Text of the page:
Bitcoin exchange transactions are VAT exempt in Italy
Bitcoin is VAT exempt according to the position taken by the Italian tax authority that might also have some side effects.
This a guest post by my tax colleagues, Giovanni Iaselli and Alberto Sandalo. I have already been discussing about the legal issues of bitcoin also in relation to the gaming sector, but below the matter is covered from a different perspective.
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For the first time ever, the Italian Tax Authorities provide guidance on the tax treatment of bitcoins, specifically focusing on transactions involving the exchange of bitcoin in national currency and vice versa (“bitcoins exchange transactions“).
Bitcoin exchange transactions are VAT-exempt!
The Italian Tax Authority recently issued an administrative document wherein for the first time bitcoins make the appearance on the Italian tax law stage.
The document deals with the case where a company provides the service of “currency” exchange between national currencies used as legal tender, and bitcoins (euros into bitcoins, and vice versa).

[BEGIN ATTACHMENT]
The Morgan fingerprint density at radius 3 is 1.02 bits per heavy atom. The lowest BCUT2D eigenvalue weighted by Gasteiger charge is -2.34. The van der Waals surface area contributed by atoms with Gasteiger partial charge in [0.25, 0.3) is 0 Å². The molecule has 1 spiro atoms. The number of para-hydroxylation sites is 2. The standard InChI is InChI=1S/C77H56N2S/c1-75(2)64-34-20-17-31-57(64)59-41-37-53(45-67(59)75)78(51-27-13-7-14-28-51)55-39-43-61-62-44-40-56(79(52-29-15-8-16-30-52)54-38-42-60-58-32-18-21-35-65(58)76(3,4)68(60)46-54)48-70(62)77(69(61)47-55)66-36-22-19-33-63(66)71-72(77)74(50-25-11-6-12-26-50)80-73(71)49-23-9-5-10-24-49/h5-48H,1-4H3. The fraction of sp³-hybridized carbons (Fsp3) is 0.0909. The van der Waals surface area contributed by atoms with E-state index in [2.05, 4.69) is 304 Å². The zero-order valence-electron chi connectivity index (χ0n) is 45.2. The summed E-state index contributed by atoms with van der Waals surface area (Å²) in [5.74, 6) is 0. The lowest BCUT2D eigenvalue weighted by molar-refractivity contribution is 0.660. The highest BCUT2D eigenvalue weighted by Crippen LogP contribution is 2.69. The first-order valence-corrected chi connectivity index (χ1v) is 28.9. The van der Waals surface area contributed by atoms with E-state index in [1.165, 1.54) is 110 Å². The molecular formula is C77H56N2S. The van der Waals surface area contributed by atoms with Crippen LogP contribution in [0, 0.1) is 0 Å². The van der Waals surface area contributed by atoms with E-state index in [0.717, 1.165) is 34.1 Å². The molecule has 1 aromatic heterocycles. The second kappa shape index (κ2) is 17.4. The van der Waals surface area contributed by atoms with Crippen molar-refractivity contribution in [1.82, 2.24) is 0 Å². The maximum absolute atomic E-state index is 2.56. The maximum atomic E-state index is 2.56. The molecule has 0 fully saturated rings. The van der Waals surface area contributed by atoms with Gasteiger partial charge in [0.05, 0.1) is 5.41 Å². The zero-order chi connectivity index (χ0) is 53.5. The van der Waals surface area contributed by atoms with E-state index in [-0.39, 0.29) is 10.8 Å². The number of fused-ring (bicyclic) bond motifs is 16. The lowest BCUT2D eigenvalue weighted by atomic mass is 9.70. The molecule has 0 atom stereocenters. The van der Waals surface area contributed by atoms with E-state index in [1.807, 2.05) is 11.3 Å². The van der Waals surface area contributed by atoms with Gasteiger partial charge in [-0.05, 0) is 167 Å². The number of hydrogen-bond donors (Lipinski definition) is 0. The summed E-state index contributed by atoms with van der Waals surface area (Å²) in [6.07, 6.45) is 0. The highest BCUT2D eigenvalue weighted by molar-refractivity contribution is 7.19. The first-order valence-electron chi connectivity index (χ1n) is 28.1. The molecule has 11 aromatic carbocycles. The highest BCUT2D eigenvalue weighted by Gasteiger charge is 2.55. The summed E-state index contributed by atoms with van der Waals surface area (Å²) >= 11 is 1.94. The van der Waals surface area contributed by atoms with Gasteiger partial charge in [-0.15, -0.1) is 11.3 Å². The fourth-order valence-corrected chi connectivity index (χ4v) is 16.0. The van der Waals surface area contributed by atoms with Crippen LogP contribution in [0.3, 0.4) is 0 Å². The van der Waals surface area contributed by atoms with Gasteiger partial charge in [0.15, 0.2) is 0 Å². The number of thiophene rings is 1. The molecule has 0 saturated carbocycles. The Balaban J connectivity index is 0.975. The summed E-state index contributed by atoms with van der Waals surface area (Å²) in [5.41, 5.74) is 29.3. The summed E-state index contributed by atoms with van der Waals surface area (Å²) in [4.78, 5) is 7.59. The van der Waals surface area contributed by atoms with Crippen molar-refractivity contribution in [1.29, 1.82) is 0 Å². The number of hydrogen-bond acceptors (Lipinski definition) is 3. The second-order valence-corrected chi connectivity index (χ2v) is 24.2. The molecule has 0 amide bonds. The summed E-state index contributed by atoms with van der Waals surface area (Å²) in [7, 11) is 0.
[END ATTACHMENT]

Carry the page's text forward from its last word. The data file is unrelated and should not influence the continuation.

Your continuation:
The case at stake is similar to the one dealt with in the recent landmark decision rendered by the Court of Justice of the European Union in the Hedqvist case which we covered in a previous article.
In determining the tax treatment of bitcoin exchange transactions, the Italian Tax Authority adopts an approach in line with the one of the European Court of Justice to reach the conclusion that bitcoin exchange transactions are VAT-exempt.
The reasoning of the authority is
- transactions involving the exchange of bitcoin into national currencies (and vice versa) ‒ where the company in charge for the exchange retains a margin of profit as consideration ‒ do not amount to exchange of goods, qualifying instead as provision of services;
- As such, the transactions at stake fall into the scope of application of VAT;
- However, “as far as virtual currencies and legal tender share the same function of pure means of payment, the applicable tax treatment must be the same“;
- According to the VAT Directive, the exchange of national currencies and, pursuant to the ECJ decision, of alternative means of payment even if not used as a legal tender ‒ including virtual cryptocurrencies like bitcoins ‒ is VAT-exempt;
The conclusion of the Italian Tax Authority is good news for local operators intending to start a business in this field. However, it might bear a bitter consequence: as long as VAT does not apply on the exchange services rendered to clients, companies cannot deduct the amount of input VAT, i.e. VAT borne on the purchases of goods and services (e.g., royalty paid for the use of software, purchase cost of hardware, rental fee on the lease of offices, etc.).
Moreover, the Resolution provides guidance as to the treatment of bitcoin exchange transactions in the field of direct taxation stating that: